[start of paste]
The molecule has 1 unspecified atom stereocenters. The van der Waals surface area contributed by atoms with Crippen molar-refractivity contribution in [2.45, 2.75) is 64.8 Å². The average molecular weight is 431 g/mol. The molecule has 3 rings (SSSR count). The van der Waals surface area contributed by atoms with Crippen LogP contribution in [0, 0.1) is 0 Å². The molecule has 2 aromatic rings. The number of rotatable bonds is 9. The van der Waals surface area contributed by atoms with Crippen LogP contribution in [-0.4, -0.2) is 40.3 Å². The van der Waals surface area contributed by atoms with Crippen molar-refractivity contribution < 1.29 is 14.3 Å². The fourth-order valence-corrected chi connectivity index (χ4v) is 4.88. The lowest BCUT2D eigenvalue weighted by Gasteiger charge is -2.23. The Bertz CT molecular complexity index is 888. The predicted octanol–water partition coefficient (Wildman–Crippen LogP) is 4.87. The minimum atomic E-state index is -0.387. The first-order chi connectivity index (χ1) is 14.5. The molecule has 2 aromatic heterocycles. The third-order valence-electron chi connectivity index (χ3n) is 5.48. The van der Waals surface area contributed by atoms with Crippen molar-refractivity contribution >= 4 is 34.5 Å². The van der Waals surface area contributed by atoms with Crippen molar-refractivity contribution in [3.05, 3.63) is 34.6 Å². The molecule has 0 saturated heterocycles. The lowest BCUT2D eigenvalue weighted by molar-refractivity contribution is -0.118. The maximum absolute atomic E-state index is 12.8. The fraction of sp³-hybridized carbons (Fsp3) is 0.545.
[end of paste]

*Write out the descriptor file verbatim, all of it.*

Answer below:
The molecule has 1 unspecified atom stereocenters. The van der Waals surface area contributed by atoms with Crippen molar-refractivity contribution in [2.45, 2.75) is 64.8 Å². The average molecular weight is 431 g/mol. The molecule has 3 rings (SSSR count). The van der Waals surface area contributed by atoms with Crippen LogP contribution in [0, 0.1) is 0 Å². The molecule has 2 aromatic rings. The number of rotatable bonds is 9. The van der Waals surface area contributed by atoms with Crippen LogP contribution in [-0.4, -0.2) is 40.3 Å². The van der Waals surface area contributed by atoms with Crippen molar-refractivity contribution < 1.29 is 14.3 Å². The fourth-order valence-corrected chi connectivity index (χ4v) is 4.88. The lowest BCUT2D eigenvalue weighted by Gasteiger charge is -2.23. The Bertz CT molecular complexity index is 888. The predicted octanol–water partition coefficient (Wildman–Crippen LogP) is 4.87. The minimum atomic E-state index is -0.387. The first-order chi connectivity index (χ1) is 14.5. The molecule has 2 aromatic heterocycles. The third-order valence-electron chi connectivity index (χ3n) is 5.48. The van der Waals surface area contributed by atoms with Crippen molar-refractivity contribution >= 4 is 34.5 Å². The van der Waals surface area contributed by atoms with Crippen molar-refractivity contribution in [3.05, 3.63) is 34.6 Å². The molecule has 0 saturated heterocycles. The lowest BCUT2D eigenvalue weighted by molar-refractivity contribution is -0.118. The maximum absolute atomic E-state index is 12.8. The fraction of sp³-hybridized carbons (Fsp3) is 0.545.